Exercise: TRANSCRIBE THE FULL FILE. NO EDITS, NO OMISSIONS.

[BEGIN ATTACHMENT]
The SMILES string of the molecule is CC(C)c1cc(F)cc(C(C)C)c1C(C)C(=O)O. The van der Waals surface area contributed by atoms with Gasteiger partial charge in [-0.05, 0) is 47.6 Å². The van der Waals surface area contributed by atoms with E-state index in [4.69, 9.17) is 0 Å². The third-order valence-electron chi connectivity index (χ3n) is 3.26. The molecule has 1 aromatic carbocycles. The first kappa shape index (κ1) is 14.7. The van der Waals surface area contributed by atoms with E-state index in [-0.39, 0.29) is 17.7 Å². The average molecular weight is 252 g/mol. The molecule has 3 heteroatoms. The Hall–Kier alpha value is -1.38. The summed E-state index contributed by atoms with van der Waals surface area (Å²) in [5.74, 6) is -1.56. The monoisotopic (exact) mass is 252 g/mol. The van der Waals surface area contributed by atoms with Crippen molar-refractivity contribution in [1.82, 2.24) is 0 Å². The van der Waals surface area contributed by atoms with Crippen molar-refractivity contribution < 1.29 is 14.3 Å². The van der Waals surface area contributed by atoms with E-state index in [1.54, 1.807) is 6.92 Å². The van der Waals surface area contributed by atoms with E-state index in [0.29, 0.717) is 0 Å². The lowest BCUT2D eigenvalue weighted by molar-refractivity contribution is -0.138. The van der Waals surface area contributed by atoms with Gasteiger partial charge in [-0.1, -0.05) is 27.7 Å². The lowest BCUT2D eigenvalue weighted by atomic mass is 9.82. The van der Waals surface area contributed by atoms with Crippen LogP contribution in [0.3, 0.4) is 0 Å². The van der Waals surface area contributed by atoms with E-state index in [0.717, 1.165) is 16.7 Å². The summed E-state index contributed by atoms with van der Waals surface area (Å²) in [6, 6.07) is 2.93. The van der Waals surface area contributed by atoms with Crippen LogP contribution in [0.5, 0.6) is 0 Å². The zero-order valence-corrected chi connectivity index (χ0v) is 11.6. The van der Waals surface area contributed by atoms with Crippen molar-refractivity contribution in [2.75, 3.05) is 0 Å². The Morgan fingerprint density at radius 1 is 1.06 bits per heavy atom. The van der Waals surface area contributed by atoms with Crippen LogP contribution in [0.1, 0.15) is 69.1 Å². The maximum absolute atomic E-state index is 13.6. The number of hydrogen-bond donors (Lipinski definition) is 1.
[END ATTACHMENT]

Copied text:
The SMILES string of the molecule is CC(C)c1cc(F)cc(C(C)C)c1C(C)C(=O)O. The van der Waals surface area contributed by atoms with Gasteiger partial charge in [-0.05, 0) is 47.6 Å². The van der Waals surface area contributed by atoms with E-state index in [4.69, 9.17) is 0 Å². The third-order valence-electron chi connectivity index (χ3n) is 3.26. The molecule has 1 aromatic carbocycles. The first kappa shape index (κ1) is 14.7. The van der Waals surface area contributed by atoms with E-state index in [-0.39, 0.29) is 17.7 Å². The average molecular weight is 252 g/mol. The molecule has 3 heteroatoms. The Hall–Kier alpha value is -1.38. The summed E-state index contributed by atoms with van der Waals surface area (Å²) in [5.74, 6) is -1.56. The monoisotopic (exact) mass is 252 g/mol. The van der Waals surface area contributed by atoms with Crippen molar-refractivity contribution in [1.82, 2.24) is 0 Å². The van der Waals surface area contributed by atoms with Crippen molar-refractivity contribution < 1.29 is 14.3 Å². The van der Waals surface area contributed by atoms with E-state index in [1.54, 1.807) is 6.92 Å². The van der Waals surface area contributed by atoms with E-state index in [0.29, 0.717) is 0 Å². The lowest BCUT2D eigenvalue weighted by molar-refractivity contribution is -0.138. The van der Waals surface area contributed by atoms with Gasteiger partial charge in [-0.1, -0.05) is 27.7 Å². The lowest BCUT2D eigenvalue weighted by atomic mass is 9.82. The van der Waals surface area contributed by atoms with Crippen LogP contribution in [0.3, 0.4) is 0 Å². The van der Waals surface area contributed by atoms with E-state index in [0.717, 1.165) is 16.7 Å². The summed E-state index contributed by atoms with van der Waals surface area (Å²) in [6, 6.07) is 2.93. The van der Waals surface area contributed by atoms with Crippen LogP contribution in [0.5, 0.6) is 0 Å². The zero-order valence-corrected chi connectivity index (χ0v) is 11.6. The van der Waals surface area contributed by atoms with Crippen molar-refractivity contribution in [2.75, 3.05) is 0 Å². The Morgan fingerprint density at radius 1 is 1.06 bits per heavy atom. The van der Waals surface area contributed by atoms with Crippen LogP contribution in [0.1, 0.15) is 69.1 Å². The maximum absolute atomic E-state index is 13.6. The number of hydrogen-bond donors (Lipinski definition) is 1.